With the release of Terrell Owens, Miles is expected to start as the No. 2 receiver across from Roy Williams.

Legends of the Star – Mel Renfro


This week’s Legend of the Star is the longtime, outstanding Cowboys safety, Mel Renfro. Mel Renfro was an All-American running back at the University of Oregon, where he not only set many team and college records, but was eventually enshrined in the College Football Hall of Fame.

In 1964, Renfro was drafted by the Cowboys in the second round of the NFL Draft. However, the Cowboys immediately started him at safety that season rather than at running back and used him extensively on special teams. Although the move baffled many, he ended up leading the Cowboys with seven interceptions, while leading the NFL in kickoff and punt returns in his rookie season.

Although he spent his first few years as a safety, it wasn’t until he was switched to cornerback that his career would skyrocket. Renfro used his speed to intimidate opposing wide receivers and was absolutely dominating in the secondary. He was selected to the Pro Bowl for 10 straight seasons. In his 14-season career, Renfro intercepted 52 passes that he returned for 626 yards. He returned 109 punts for 842 yards and 85 kickoffs for 2,246 yards and a sparkling 26.4-yard average, and led the NFL with 10 interceptions in 1969. Renfro always knew how to turn it up in big games too, and one of his most memorable plays was a key interception that led to the Cowboys’ game-winning touchdown over the San Francisco 49ers in the NFC Title game in 1970. He helped the Cowboys win nine division titles, four NFC Championships, and Super Bowls, VI and XII.

Mel Renfro was added to the Texas Stadium Ring of Honor in 1981, and was elected to the Pro Football Hall of Fame in 1996.

Legends of the Star is an exclusive weekly feature found only on StarStruck. Each week we will profile one of the many interesting personalities that have played for the Dallas Cowboys. 

Legends of the Star – Cliff Harris

This week’s “Legend of the Star” is one of the best defensive players in Cowboys history, none other than Cliff Harris. Although Cliff was not drafted in 1970, he was invited by the Cowboys to training camp where he shocked his coaches with his intense style of play. Although the organization had just drafted the highly touted Charlie Waters, the Cowboys surprised everyone in the league when they announced that Cliff Harris would be the starter at free safety for the season opener.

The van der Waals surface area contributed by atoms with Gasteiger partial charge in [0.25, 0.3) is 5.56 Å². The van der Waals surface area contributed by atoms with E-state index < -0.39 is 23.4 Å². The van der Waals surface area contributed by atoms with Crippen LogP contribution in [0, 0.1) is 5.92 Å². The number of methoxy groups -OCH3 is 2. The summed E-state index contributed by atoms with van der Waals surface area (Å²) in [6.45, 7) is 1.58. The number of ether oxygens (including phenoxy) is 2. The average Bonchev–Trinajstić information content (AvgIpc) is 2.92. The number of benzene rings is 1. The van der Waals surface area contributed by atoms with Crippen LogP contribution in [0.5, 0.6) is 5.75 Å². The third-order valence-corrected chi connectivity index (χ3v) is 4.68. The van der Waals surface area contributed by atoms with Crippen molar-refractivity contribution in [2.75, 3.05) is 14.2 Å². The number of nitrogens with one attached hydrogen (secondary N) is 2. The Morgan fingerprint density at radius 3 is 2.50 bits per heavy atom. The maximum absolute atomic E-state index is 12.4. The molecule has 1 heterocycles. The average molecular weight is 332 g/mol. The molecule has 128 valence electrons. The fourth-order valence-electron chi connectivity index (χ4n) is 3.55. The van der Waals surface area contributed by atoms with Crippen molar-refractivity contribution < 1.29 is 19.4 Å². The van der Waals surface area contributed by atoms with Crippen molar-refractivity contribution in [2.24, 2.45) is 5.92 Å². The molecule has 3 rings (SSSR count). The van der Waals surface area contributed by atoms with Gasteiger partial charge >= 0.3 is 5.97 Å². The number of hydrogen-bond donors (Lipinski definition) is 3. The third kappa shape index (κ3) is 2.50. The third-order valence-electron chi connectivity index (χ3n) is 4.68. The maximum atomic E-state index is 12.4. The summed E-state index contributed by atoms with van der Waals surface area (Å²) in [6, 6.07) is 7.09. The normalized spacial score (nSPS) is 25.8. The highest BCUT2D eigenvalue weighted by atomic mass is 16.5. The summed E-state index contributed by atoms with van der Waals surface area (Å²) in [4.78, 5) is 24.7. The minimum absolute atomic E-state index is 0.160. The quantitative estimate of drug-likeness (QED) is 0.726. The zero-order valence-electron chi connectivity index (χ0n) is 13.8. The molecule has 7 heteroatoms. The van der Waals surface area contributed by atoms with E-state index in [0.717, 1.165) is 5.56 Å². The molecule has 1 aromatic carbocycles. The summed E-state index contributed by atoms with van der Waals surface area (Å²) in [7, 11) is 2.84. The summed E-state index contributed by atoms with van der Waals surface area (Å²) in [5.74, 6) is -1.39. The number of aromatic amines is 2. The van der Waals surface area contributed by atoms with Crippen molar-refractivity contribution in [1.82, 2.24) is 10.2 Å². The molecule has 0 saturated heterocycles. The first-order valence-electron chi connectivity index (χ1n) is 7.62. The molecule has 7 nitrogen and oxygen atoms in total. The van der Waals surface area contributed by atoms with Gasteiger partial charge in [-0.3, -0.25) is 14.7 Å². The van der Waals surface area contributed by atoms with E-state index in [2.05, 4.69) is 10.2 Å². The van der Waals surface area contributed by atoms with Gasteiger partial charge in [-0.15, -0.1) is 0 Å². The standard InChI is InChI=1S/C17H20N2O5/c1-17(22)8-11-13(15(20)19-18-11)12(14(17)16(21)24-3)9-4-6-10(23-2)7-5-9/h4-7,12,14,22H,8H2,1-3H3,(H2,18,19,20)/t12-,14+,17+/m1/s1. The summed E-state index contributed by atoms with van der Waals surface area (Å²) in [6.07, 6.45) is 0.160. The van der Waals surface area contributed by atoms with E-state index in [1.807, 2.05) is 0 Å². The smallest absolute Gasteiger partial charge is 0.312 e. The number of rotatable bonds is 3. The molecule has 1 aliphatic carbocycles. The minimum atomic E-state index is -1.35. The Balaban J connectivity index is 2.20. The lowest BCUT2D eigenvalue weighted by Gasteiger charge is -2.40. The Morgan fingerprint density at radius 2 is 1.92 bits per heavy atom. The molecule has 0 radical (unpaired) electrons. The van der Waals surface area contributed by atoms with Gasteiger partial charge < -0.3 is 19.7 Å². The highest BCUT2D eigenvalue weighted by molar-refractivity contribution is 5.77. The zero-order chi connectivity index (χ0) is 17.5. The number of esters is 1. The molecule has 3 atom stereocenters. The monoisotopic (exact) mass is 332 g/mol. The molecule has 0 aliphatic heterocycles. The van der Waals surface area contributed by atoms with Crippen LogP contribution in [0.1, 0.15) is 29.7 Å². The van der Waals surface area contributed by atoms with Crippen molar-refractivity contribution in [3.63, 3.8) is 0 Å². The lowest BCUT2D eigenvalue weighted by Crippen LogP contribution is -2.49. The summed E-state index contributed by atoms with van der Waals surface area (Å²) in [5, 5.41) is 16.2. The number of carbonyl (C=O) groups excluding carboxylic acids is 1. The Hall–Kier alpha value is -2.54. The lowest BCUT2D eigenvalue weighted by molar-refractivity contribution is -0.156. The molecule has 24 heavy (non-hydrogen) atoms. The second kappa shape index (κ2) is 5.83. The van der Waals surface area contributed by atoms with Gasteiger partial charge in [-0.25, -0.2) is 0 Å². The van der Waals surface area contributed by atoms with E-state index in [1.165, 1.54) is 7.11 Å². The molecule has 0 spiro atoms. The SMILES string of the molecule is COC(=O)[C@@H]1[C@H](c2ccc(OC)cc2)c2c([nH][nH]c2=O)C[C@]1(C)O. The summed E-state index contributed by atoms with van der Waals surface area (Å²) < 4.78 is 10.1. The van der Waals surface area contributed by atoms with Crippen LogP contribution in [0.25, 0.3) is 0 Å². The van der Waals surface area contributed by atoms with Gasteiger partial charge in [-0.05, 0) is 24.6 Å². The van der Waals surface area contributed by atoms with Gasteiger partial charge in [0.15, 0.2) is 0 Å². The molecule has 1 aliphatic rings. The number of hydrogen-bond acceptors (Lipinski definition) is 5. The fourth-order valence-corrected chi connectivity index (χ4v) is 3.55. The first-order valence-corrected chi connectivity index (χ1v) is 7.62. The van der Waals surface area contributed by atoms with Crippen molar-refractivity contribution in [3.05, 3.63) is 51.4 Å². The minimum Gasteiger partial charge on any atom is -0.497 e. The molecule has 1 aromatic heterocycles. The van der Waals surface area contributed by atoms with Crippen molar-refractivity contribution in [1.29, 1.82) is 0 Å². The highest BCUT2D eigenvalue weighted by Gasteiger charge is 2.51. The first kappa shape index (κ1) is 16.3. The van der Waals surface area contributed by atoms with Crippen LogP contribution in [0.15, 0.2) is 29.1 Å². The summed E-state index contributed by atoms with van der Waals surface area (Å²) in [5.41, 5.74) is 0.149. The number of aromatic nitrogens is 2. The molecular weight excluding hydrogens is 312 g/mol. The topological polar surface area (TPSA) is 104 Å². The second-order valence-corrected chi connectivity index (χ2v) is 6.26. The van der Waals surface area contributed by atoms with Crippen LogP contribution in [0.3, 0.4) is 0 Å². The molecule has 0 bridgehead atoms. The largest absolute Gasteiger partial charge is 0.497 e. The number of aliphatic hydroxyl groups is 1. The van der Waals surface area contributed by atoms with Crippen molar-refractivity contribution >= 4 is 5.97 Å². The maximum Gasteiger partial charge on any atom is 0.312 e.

Cliff Harris single handedly led the secondary with his “all-out” style of play and due to his relentless pursuit of the ball carrier he was soon nicknamed “Captain Crash” by his teammates. His devastating hits struck fear in the hearts of any ball carrier that got in his way. The new nickname became synonymous with his hard-nosed, bone-crushing style of play and many football experts credit Cliff Harris for changing the way the free safety position is played today.

His rookie year was interrupted due to military service, but he returned just in time to help the Cowboys win Super Bowl VI over the Dolphins. He continued playing at free safety for the next 9 seasons, and began to compile some incredible achievements while playing one great season after another. He was considered by many to being the most dominating defensive player in the NFL during his tenure. In a stunning decision, he announced his retirement following the 1979 season to pursue his business ventures.

Harris finished his 10 NFL seasons with 29 interceptions, which he returned for 281 yards and 1 touchdown, and 18 fumble recoveries, which he returned for 91 yards. He also gained 418 yards on punt returns and 1,622 yards returning kickoffs.

During his short yet remarkable career, he made 5 Super Bowl appearances and was chosen for the Pro Bowl six consecutive times. He is in the Arkansas Sports Hall of Fame, the NAIA Hall of Fame and Sports Illustrated Writers named him their Dream Team free safety. In 2004 he was selected to the Dallas Cowboys Ring of Honor for his contributions to the franchise. He truly was a “Legend of the Star” in every sense and I enjoyed telling you a little about this great Cowboy.


Legends of the Star is an exclusive weekly feature found only on StarStruck. Each week we will profile one of the many interesting personalities that have played for the Dallas Cowboys.